Floyd’s work draws upon wide-ranging references, including the history of alternative education and its relationship to twentieth-century art and design. It also brings to light contributions made by women to mainstream accounts of history, and how these contributions are often overlooked. Throughout her practice, Floyd has turned her attention to the achievements of various women, such as Bauhaus designer Alma Siedhoff-Buscher who, 100 years after the Bauhaus was founded, is still not as widely known as her male counter- parts; the radical feminist science-fiction writer Ursula K. Le Guin; and, most recently, the Hungarian philosopher Ágnes Heller, whose international significance is widely celebrated but whose Australian connection remains largely unacknowledged. (9) Floyd’s work has also focused on histories of community participation, progressive childcare and political activism, in many cases inspired by local examples and her personal experience of growing up in Melbourne in the 1970s.

This influence can be seen in the three works commissioned by the National Gallery of Victoria in 2014 for the survey exhibition Emily Floyd: The Dawn. These three works – Solve your personal problems socially, 2014, a set of large-scale screenprints; The dawn, 2014, a monumental sculpture; and Word farm, 2014, a participatory children’s installation made by Floyd in collaboration with the designer Mary Featherston – each draw on archival material relating to specific local histories of feminism in Australia.

The hardcopy of She Persists is published and distributed by the National Gallery of Victoria.

Notes:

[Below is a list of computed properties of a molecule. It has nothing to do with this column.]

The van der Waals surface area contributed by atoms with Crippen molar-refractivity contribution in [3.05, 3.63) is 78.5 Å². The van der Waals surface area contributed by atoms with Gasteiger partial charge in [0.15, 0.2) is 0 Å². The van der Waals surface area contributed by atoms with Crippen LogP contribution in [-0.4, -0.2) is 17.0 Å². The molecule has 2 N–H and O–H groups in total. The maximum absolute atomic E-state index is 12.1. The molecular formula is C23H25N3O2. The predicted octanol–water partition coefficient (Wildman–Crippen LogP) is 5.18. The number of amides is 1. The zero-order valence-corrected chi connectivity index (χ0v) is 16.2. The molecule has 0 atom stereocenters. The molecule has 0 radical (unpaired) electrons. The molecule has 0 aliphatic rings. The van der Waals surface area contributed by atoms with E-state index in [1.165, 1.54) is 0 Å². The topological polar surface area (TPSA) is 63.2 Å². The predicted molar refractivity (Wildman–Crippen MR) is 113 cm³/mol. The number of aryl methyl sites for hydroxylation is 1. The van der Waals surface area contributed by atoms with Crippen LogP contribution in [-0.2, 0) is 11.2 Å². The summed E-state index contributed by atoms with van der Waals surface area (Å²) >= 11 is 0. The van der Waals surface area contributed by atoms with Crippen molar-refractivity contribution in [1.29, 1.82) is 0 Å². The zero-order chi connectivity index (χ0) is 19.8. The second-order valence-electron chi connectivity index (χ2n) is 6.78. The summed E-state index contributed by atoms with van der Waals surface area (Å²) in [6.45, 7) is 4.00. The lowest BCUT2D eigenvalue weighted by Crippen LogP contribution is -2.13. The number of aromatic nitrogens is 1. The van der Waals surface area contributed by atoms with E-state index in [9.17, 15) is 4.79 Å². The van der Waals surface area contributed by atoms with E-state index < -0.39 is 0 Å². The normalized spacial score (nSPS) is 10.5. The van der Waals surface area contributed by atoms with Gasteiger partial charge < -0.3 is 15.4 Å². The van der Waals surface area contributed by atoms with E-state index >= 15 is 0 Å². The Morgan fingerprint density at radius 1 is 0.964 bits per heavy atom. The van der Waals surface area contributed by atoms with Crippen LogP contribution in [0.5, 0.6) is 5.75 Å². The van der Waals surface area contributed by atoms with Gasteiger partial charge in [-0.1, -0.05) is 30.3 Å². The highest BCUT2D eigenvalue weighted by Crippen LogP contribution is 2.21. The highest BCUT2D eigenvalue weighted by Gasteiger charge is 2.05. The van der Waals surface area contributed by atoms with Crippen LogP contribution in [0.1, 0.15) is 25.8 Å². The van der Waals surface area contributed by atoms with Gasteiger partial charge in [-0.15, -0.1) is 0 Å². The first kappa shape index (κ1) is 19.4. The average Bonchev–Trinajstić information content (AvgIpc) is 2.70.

1. Emily Floyd, email to Jane Devery, 26 June 2014.

2. Lucy Lippard was sponsored by the Power Institute at the University of Sydney to deliver the ‘Power Lecture’ in major Australian cities in 1975.

3. The Women’s Arts Movement was established in Adelaide in 1976 by artist Margaret Dodd. Significant early members included the curator Julie Ewington, and artist and theorist Anne Marsh. See http://www.womenaustralia.info/biogs/AWE1034b.htm, accessed 16 Oct. 2019.

4. The Women’s Art Register was established in Melbourne in 1975 by artists Lesley Dumbrell and Erica McGilchrist, and curators Kiffy Rubbo and Meredith Rogers at the University of Melbourne’s Ewing and George Paton Galleries. Described as a ‘living archive of women’s art practice (cis, non-binary and trans inclusive),’ it is one of only two surviving registers of its kind. It is now housed at the Richmond Library in Melbourne and is accessible online: http://www.womensartregister.org, accessed 16 Oct. 2019.

5. LIP was authored and published by a collective that included artists Elizabeth Gower, Isabel Davies and Erica McGilchrist, and curators and art historians Janine Burke, Ann Stephen and Suzanne Davies. It was published from 1976 to 1984.

6. See Contemporary Art and Feminism, https://contemporaryartandfeminism.com, accessed 16 Oct. 2019.

7. Vivian Ziherl (ed.), The Lip Anthology: An Australian Feminist Arts Journal 1976–1984, Kunstverein, Amsterdam, 2013.

8. Sunday School (Kelly Doley and Diana Smith), ‘Feminist Futures: The Lucy R. Lippard Lecture,’ 26 July 2015, Artspace, Sydney 2015.

9. Prominent philosopher and social theorist Ágnes Heller was a core member of the Budapest School. Along with other members of the School, she chose to live in exile in Australia between 1977 and 1986 due to political persecution. She lived in Melbourne and lectured at La Trobe University, later relocating to New York City, where she lectured for more than twenty-five years at the New School for Social Research. Heller was the subject of Emily Floyd’s solo exhibition Anti-Totalitarian Vectors, at Anna Schwartz Gallery, Melbourne, 13 July – 19 August 2019. See http://annaschwartzgallery.com/exhibitions/anti-totalitarian-vectors, accessed 17 Oct. 2019.

Book Extract